AA

Abdominal Massage

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Table 8: Abdominal Massage

Discussion

Ayas and colleagues (2006) reported on individuals with SCI who received at least 15 minutes of abdominal massage beginning at the cecum and extending along the length of the colon to the rectum during their regular bowel routine. Differences were found in the frequency of defecation and mean colonic transit time between phase I, when subjects participated in a standard bowel program in which they received a standard diet containing 15-20 g of fiber/day and underwent daily digital stimulation, and phase II, when the subjects continued to receive this standard care and had the addition of abdominal massage when attempting bowel evacuation. However, these differences were statistically insignificant, possibly due to a small and heterogeneous sample. In the study by Hu et al. (2013), manual therapy was applied to the intestine and along the colon. A statistically significant improvement was seen in the meantime of bowel movement as well as dosage of glycerine enema needed. The sample in this study was also very small but was homogenous. Further suitably powered studies are required in the SCI population to determine the effectiveness of abdominal massage as an intervention for neurogenic bowel dysfunction.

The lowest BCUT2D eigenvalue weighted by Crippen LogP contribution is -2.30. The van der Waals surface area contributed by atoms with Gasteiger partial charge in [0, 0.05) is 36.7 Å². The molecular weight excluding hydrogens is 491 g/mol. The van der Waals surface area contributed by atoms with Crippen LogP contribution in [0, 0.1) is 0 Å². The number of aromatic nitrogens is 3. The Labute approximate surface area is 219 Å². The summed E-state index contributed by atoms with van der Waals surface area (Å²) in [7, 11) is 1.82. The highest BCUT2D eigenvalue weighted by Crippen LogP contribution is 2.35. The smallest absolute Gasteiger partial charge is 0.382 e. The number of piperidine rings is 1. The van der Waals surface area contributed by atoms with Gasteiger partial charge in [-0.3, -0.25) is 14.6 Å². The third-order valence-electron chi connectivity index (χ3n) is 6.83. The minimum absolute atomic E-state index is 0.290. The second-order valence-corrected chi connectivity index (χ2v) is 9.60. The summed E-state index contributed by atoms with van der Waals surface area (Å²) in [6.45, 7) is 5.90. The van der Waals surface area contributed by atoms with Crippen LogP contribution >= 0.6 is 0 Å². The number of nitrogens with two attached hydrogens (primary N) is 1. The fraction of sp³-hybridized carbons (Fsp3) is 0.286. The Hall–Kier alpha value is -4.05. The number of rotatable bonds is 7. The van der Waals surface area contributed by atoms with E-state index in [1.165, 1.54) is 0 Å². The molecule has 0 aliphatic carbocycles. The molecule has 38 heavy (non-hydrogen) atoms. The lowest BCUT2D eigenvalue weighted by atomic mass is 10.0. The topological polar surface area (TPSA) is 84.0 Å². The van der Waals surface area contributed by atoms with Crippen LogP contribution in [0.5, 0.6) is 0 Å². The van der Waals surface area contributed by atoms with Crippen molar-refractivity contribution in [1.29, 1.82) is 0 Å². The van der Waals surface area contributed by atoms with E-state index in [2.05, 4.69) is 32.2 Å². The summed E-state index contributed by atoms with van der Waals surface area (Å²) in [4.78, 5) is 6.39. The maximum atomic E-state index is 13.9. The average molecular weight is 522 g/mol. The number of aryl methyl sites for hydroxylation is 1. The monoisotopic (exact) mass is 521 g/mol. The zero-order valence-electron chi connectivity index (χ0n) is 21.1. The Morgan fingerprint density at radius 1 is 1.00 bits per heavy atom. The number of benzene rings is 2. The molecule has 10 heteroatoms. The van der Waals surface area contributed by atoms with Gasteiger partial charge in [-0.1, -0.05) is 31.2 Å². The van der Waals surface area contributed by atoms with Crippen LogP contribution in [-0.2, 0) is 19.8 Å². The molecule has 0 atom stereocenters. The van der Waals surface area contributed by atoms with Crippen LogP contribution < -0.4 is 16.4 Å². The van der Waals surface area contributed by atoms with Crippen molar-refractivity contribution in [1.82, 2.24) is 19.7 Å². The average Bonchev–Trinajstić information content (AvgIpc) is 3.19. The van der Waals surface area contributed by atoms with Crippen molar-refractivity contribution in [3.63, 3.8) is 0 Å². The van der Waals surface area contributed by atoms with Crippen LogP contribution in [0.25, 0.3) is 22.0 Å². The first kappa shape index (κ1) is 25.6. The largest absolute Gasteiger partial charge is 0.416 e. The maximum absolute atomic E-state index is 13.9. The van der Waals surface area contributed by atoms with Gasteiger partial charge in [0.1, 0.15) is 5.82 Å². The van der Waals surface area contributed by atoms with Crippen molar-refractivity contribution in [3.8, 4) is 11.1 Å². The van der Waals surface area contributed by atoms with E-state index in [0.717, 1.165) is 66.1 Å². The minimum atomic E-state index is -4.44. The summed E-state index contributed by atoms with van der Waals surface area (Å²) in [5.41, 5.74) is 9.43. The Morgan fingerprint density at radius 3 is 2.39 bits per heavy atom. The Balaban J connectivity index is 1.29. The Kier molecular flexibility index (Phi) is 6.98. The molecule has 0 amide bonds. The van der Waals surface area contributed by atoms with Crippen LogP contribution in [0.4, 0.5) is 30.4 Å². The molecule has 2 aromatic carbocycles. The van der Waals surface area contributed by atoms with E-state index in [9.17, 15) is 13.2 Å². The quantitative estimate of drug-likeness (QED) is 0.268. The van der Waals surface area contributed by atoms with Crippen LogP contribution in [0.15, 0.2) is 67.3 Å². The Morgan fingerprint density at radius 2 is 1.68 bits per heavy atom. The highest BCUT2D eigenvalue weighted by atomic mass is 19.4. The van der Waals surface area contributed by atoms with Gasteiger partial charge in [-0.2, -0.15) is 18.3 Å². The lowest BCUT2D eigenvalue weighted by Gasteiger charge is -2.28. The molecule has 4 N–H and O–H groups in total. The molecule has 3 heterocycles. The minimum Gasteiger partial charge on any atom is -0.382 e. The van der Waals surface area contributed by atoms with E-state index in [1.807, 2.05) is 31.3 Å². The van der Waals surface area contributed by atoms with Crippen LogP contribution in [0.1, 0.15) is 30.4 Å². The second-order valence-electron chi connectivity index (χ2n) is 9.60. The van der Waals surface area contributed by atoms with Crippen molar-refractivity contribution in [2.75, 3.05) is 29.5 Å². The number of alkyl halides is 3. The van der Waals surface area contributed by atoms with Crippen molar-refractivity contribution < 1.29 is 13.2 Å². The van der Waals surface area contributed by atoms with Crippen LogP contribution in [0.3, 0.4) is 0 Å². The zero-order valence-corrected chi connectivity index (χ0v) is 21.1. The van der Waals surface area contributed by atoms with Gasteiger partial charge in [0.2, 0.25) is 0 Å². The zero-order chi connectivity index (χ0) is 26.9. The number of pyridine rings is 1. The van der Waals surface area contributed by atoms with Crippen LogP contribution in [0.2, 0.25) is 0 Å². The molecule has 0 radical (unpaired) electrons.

Conclusion

There is level 4 evidence (from one pre-post study; N=24) (Ayas et al. 2006) that abdominal massage is ineffective for treating the neurogenic bowel.

There is conflicting level 4 evidence (from one pre-post study; N=20) (Hu et al. 2013) that abdominal massage is effective in reducing bowel movement time as well as dosage of glycerine enemas.

 

  • There is contrasting evidence on the effectiveness of abdominal massage in treating neurogenic bowel dysfunction. Further research is needed.